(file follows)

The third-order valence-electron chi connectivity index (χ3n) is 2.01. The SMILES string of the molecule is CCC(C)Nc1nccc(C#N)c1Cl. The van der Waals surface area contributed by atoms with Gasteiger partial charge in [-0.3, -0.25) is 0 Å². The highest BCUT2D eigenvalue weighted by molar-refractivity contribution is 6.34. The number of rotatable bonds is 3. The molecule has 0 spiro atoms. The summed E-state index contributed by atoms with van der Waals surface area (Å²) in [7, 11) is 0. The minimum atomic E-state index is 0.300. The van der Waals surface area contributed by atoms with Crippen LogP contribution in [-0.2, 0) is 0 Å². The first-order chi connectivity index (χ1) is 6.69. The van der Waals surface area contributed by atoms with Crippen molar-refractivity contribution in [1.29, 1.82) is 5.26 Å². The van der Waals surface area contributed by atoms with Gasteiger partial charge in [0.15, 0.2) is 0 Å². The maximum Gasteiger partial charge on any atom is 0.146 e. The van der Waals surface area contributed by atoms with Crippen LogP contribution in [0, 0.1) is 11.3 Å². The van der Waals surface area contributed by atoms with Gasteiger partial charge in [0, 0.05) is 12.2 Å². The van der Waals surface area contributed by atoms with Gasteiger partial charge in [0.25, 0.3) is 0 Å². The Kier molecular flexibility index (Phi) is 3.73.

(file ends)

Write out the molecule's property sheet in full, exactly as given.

The third-order valence-electron chi connectivity index (χ3n) is 2.01. The SMILES string of the molecule is CCC(C)Nc1nccc(C#N)c1Cl. The van der Waals surface area contributed by atoms with Gasteiger partial charge in [-0.3, -0.25) is 0 Å². The highest BCUT2D eigenvalue weighted by molar-refractivity contribution is 6.34. The number of rotatable bonds is 3. The molecule has 0 spiro atoms. The summed E-state index contributed by atoms with van der Waals surface area (Å²) in [7, 11) is 0. The minimum atomic E-state index is 0.300. The van der Waals surface area contributed by atoms with Crippen LogP contribution in [-0.2, 0) is 0 Å². The first-order chi connectivity index (χ1) is 6.69. The van der Waals surface area contributed by atoms with Crippen molar-refractivity contribution in [1.29, 1.82) is 5.26 Å². The van der Waals surface area contributed by atoms with Gasteiger partial charge in [0.15, 0.2) is 0 Å². The maximum Gasteiger partial charge on any atom is 0.146 e. The van der Waals surface area contributed by atoms with Crippen LogP contribution in [0, 0.1) is 11.3 Å². The van der Waals surface area contributed by atoms with Gasteiger partial charge in [0, 0.05) is 12.2 Å². The van der Waals surface area contributed by atoms with Gasteiger partial charge in [0.25, 0.3) is 0 Å². The Kier molecular flexibility index (Phi) is 3.73.